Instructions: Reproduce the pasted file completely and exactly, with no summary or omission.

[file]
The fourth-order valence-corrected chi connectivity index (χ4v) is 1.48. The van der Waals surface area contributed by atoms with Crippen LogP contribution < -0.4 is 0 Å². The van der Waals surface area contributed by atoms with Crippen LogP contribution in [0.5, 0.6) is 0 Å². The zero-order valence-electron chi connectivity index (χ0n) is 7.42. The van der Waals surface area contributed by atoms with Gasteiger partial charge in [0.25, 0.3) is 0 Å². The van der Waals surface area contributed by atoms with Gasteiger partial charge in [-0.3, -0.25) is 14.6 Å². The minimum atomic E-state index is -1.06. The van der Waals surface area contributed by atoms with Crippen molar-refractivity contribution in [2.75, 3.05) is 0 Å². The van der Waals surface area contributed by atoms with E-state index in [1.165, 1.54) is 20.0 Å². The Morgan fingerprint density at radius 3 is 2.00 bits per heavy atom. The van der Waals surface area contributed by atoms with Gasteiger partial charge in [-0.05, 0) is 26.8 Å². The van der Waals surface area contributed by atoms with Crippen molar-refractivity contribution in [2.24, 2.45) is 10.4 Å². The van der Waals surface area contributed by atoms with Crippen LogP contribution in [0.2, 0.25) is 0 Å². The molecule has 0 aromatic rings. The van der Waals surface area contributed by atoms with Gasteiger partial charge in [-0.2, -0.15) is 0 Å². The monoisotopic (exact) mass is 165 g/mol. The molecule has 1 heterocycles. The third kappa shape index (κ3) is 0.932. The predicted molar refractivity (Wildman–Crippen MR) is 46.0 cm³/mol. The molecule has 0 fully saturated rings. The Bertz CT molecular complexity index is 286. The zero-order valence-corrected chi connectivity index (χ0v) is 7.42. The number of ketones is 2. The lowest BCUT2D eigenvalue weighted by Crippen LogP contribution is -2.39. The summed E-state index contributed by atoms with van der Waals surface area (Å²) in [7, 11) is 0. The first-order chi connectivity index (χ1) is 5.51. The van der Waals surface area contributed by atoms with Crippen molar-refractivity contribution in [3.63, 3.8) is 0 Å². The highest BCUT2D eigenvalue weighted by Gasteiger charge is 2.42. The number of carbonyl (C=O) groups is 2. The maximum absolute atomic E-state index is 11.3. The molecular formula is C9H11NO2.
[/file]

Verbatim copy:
The fourth-order valence-corrected chi connectivity index (χ4v) is 1.48. The van der Waals surface area contributed by atoms with Crippen LogP contribution < -0.4 is 0 Å². The van der Waals surface area contributed by atoms with Crippen LogP contribution in [0.5, 0.6) is 0 Å². The zero-order valence-electron chi connectivity index (χ0n) is 7.42. The van der Waals surface area contributed by atoms with Gasteiger partial charge in [0.25, 0.3) is 0 Å². The van der Waals surface area contributed by atoms with Gasteiger partial charge in [-0.3, -0.25) is 14.6 Å². The minimum atomic E-state index is -1.06. The van der Waals surface area contributed by atoms with Crippen molar-refractivity contribution in [2.75, 3.05) is 0 Å². The van der Waals surface area contributed by atoms with E-state index in [1.165, 1.54) is 20.0 Å². The Morgan fingerprint density at radius 3 is 2.00 bits per heavy atom. The van der Waals surface area contributed by atoms with Gasteiger partial charge in [-0.05, 0) is 26.8 Å². The van der Waals surface area contributed by atoms with Crippen molar-refractivity contribution in [2.24, 2.45) is 10.4 Å². The van der Waals surface area contributed by atoms with Crippen LogP contribution in [0.2, 0.25) is 0 Å². The molecule has 0 aromatic rings. The van der Waals surface area contributed by atoms with Gasteiger partial charge in [-0.2, -0.15) is 0 Å². The monoisotopic (exact) mass is 165 g/mol. The molecule has 1 heterocycles. The third kappa shape index (κ3) is 0.932. The predicted molar refractivity (Wildman–Crippen MR) is 46.0 cm³/mol. The molecule has 0 fully saturated rings. The Bertz CT molecular complexity index is 286. The zero-order valence-corrected chi connectivity index (χ0v) is 7.42. The number of ketones is 2. The lowest BCUT2D eigenvalue weighted by Crippen LogP contribution is -2.39. The summed E-state index contributed by atoms with van der Waals surface area (Å²) in [7, 11) is 0. The first-order chi connectivity index (χ1) is 5.51. The van der Waals surface area contributed by atoms with Crippen molar-refractivity contribution in [3.63, 3.8) is 0 Å². The highest BCUT2D eigenvalue weighted by Gasteiger charge is 2.42. The number of carbonyl (C=O) groups is 2. The maximum absolute atomic E-state index is 11.3. The molecular formula is C9H11NO2.